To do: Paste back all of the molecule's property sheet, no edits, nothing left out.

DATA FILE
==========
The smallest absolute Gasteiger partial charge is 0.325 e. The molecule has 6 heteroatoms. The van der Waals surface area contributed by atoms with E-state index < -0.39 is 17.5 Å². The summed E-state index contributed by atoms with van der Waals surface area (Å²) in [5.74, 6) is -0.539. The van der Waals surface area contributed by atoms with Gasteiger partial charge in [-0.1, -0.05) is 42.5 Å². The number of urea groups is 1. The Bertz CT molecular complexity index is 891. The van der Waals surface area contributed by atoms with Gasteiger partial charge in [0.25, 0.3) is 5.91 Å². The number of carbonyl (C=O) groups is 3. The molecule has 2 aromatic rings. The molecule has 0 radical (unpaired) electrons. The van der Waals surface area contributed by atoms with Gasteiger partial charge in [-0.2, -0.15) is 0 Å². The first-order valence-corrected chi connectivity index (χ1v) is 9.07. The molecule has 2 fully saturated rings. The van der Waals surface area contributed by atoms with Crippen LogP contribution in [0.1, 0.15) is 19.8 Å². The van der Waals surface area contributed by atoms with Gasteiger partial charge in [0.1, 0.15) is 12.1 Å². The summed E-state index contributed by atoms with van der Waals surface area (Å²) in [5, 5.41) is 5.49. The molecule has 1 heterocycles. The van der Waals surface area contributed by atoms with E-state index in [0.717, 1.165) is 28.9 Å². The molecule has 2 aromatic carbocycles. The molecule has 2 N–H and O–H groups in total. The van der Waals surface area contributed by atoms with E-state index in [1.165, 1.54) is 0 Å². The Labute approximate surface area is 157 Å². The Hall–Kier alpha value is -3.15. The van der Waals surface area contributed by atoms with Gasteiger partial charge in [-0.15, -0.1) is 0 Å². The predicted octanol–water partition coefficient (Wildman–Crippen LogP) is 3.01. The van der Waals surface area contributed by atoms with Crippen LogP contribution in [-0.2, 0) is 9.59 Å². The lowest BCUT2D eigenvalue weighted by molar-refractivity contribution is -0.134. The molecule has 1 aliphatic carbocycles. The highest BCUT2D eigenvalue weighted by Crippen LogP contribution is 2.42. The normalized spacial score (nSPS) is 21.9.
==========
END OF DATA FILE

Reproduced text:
The smallest absolute Gasteiger partial charge is 0.325 e. The molecule has 6 heteroatoms. The van der Waals surface area contributed by atoms with E-state index < -0.39 is 17.5 Å². The summed E-state index contributed by atoms with van der Waals surface area (Å²) in [5.74, 6) is -0.539. The van der Waals surface area contributed by atoms with Gasteiger partial charge in [-0.1, -0.05) is 42.5 Å². The number of urea groups is 1. The Bertz CT molecular complexity index is 891. The van der Waals surface area contributed by atoms with Gasteiger partial charge in [0.25, 0.3) is 5.91 Å². The number of carbonyl (C=O) groups is 3. The molecule has 2 aromatic rings. The molecule has 0 radical (unpaired) electrons. The van der Waals surface area contributed by atoms with Gasteiger partial charge in [-0.2, -0.15) is 0 Å². The first-order valence-corrected chi connectivity index (χ1v) is 9.07. The molecule has 2 fully saturated rings. The van der Waals surface area contributed by atoms with Crippen LogP contribution in [0.1, 0.15) is 19.8 Å². The van der Waals surface area contributed by atoms with Gasteiger partial charge in [0.1, 0.15) is 12.1 Å². The summed E-state index contributed by atoms with van der Waals surface area (Å²) in [5, 5.41) is 5.49. The molecule has 1 heterocycles. The van der Waals surface area contributed by atoms with E-state index in [0.717, 1.165) is 28.9 Å². The molecule has 2 aromatic carbocycles. The molecule has 2 N–H and O–H groups in total. The van der Waals surface area contributed by atoms with E-state index in [1.165, 1.54) is 0 Å². The Labute approximate surface area is 157 Å². The Hall–Kier alpha value is -3.15. The van der Waals surface area contributed by atoms with Gasteiger partial charge in [-0.15, -0.1) is 0 Å². The predicted octanol–water partition coefficient (Wildman–Crippen LogP) is 3.01. The van der Waals surface area contributed by atoms with Crippen LogP contribution in [-0.2, 0) is 9.59 Å². The lowest BCUT2D eigenvalue weighted by molar-refractivity contribution is -0.134. The molecule has 1 aliphatic carbocycles. The highest BCUT2D eigenvalue weighted by Crippen LogP contribution is 2.42. The normalized spacial score (nSPS) is 21.9.